The Adventures of Huckleberry Finn
"Has been a lifesaver so many times!"
- Catherine Rampell, student @ University of Washington
"Exactly the help I needed."
- Jennifer Hawes, student @ San Jose State
"The best place for brainstorming ideas."
- Michael Majchrowicz, student @ University of Kentucky
The Adventures of Huckleberry Finn
1. Compare and Contrast Tom Sawyer and Huckleberry Finn.
Although Tom and Hucklberry Finn have many things in common and are very good friends, they also live a life of two totally different lifestyles. Tom, who is a dreamer, lives a life out of romantic novels, and can be amusing and exasperating at the same time. He lives a life out of drama and brings out his imagination in a realistic way. He is amusing when showing his understanding of what he has read and he loves to replay what has happened He is a leader and is idolized by many including Huck.
Huck, much different than Tom, does not engage in the fantasies that Tom does and has little interest in them. He is more interested in what is happening right now and what is going on in his life in the present. He is always practical and natural, exhibiting good common sense except in rare episodes like the part about the snake bite. He sees Tom’s wide reading and vivid imagination as something that sets him on top of himself. He often thinks about how Tom would have enjoyed doing some difficult feet that he has just performed. Although he gets annoyed by Tom’s daydreams sometimes he goes along with them because he believes that Tom is someone that is on top of him.
2. Huck Finn’s relationship with Jim changes as the story progresses. Analyze how and why the relationship changes, supporting your answer with at least three examples from the story.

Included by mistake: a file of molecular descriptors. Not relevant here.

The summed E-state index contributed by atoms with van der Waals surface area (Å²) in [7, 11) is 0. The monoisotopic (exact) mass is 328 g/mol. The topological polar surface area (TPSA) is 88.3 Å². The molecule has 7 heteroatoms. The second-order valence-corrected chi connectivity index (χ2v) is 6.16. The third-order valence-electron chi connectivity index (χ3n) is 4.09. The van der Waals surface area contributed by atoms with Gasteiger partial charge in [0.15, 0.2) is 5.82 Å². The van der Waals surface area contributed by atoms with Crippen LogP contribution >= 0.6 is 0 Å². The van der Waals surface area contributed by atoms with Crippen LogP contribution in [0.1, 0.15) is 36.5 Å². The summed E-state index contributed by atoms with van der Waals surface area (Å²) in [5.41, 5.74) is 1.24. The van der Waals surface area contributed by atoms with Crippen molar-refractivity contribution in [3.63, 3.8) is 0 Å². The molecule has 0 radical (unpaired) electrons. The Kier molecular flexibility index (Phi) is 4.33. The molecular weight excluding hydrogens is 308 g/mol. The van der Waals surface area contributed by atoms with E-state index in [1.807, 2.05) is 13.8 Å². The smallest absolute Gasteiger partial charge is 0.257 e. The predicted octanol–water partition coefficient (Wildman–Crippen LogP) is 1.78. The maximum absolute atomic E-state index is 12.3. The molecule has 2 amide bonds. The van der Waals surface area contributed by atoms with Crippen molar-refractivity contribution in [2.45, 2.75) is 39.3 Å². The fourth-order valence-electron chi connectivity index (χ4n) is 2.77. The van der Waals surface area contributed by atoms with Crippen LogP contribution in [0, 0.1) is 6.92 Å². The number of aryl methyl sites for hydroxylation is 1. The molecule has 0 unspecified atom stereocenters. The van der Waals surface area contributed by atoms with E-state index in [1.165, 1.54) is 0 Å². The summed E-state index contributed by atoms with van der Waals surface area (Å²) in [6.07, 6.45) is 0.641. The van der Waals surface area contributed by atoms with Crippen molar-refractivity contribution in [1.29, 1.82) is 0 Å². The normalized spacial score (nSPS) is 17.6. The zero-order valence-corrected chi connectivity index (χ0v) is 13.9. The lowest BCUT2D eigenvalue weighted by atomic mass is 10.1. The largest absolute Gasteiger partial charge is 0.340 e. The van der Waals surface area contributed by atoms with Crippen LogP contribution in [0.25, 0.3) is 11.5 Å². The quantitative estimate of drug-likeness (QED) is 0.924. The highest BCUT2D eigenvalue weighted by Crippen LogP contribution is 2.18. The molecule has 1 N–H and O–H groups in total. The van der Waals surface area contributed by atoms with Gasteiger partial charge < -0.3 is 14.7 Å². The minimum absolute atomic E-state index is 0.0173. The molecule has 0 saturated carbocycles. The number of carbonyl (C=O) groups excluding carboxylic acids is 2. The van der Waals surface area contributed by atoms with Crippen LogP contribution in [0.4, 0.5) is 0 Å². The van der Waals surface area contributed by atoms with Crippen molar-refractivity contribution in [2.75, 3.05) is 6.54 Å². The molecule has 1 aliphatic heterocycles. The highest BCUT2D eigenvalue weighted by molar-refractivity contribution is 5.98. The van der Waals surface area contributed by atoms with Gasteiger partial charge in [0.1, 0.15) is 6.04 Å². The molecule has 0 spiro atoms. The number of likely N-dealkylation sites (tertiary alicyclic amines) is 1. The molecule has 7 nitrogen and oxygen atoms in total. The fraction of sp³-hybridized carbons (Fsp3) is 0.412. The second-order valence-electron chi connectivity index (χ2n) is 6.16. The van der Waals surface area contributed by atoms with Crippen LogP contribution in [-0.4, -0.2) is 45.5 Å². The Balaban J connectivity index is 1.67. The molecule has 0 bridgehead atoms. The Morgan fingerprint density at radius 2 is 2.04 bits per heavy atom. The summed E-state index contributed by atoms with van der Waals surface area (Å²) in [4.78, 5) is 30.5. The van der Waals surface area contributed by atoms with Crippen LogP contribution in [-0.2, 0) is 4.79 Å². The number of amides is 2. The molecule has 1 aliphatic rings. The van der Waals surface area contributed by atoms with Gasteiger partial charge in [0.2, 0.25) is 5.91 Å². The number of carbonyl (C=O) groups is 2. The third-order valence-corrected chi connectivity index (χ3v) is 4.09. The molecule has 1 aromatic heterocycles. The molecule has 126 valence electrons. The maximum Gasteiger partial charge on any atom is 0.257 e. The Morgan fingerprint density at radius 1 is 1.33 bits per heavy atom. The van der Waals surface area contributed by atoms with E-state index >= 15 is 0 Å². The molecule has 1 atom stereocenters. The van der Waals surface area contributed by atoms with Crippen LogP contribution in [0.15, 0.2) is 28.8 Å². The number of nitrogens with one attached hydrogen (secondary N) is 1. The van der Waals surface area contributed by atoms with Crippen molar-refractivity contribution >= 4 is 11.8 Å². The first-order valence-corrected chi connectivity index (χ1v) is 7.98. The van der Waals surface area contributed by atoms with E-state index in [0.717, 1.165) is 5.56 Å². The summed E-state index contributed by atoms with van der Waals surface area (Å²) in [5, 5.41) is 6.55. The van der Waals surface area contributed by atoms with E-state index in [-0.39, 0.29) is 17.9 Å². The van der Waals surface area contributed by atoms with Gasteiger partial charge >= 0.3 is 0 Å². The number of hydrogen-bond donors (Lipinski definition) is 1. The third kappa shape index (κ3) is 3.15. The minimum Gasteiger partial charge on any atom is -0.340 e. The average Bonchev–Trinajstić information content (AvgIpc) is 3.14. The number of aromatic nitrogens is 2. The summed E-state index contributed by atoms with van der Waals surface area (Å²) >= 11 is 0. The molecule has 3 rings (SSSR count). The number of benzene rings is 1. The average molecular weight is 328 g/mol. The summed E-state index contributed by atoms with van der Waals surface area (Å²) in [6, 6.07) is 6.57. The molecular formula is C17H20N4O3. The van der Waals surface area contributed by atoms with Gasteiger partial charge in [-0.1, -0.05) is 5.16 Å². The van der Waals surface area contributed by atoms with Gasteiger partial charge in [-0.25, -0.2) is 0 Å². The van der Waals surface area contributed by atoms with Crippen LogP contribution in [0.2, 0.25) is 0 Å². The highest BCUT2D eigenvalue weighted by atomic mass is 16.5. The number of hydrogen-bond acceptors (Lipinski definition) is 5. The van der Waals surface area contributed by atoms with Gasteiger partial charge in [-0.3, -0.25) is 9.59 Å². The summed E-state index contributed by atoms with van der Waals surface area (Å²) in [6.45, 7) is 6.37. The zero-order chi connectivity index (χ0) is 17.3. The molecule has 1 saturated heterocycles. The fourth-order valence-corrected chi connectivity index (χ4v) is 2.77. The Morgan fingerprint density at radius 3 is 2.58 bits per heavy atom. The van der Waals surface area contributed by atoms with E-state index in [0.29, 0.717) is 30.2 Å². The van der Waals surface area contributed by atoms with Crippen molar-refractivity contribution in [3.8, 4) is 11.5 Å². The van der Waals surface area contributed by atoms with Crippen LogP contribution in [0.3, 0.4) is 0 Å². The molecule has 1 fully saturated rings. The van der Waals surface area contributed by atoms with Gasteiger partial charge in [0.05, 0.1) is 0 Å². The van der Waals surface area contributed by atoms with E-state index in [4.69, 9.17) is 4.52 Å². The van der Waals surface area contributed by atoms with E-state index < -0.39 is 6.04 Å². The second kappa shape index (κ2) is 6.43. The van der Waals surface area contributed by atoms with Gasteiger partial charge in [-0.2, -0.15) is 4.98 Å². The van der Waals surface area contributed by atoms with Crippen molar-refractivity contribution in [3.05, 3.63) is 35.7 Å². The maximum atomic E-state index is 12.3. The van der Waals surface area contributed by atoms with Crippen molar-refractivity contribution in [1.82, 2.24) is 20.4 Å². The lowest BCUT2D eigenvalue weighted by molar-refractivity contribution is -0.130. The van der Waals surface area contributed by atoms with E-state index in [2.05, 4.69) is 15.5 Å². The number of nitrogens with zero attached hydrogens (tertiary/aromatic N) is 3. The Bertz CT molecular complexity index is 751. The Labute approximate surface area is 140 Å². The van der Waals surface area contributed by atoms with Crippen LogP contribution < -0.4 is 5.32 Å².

Jim, a slave owned by Miss Watson, is a very interesting character in the book. He seems like a person who is filled with superstitions but later down the river we learn about his fine attributes like his unselfishness and his love for Huck. Because he is more than a stereotypical slave, Huck and Jim throughout the book develop a very loyal friendship and become very good friends. Jim, who acts like a father figure towards Huck because no one else is there for him., is important to the plot because he gives Huck a reason to travel on the river. Because Jim is a runaway slave, it is necessary for Huck to keep quiet in times like for instance when Huck lies to them men about him being in the raft, instead telling them that his ill “pap” is in the raft. Huck does whatever he can to keep his word that “ he will not tell on Jim.”
When Huck hears that Jim is jubilant at the thought of escape, and also that Jim plans to steal is necessary, his own children out of slavery, he is horrified at this and shocked at his own part in such an “immoral” undertaking. Not only a plot device, Jim is also the person who brings Huck to a series of important moral decisions throughout the book.. As they travel more and more into the their adventure, you can see a stronger and stronger bond growing between the two. They rely on each other and are both an essential part to their lives.
3. Analyze the significance of the Mississippi River in the novel.
The Mississippi represents a place of good. Huck and Jim, find their freedom while traveling down the river. It is a pace where they do not have to worry about the evil of society. It is a place where they can drawback from society and just relax. “ It was kind of solemn, drifting down the big river, laying on our backs looking at the stars...” As they travel down the river, Huck and Jim develop a loyal friendship that is very great. The river is a place out of society where the two can get away and enjoy their freedom.
4. By using examples from the plot and characters in The Adventures of Huckleberry Finn, explain Mark Twain’s view of society and religion.
The conflict between society and individual becomes a controlling theme throughout the novel. At first, Huck mentions how the Widow Douglas wants to “civilize” him, but in contrast, Huck wants to escape and be “ free and satisfied.” Huck encounters varying aspects, attitudes, and restrictions of society and he much rather prefers his individual freedom. Even when living with his “pap” he enjoys it
View Full Essay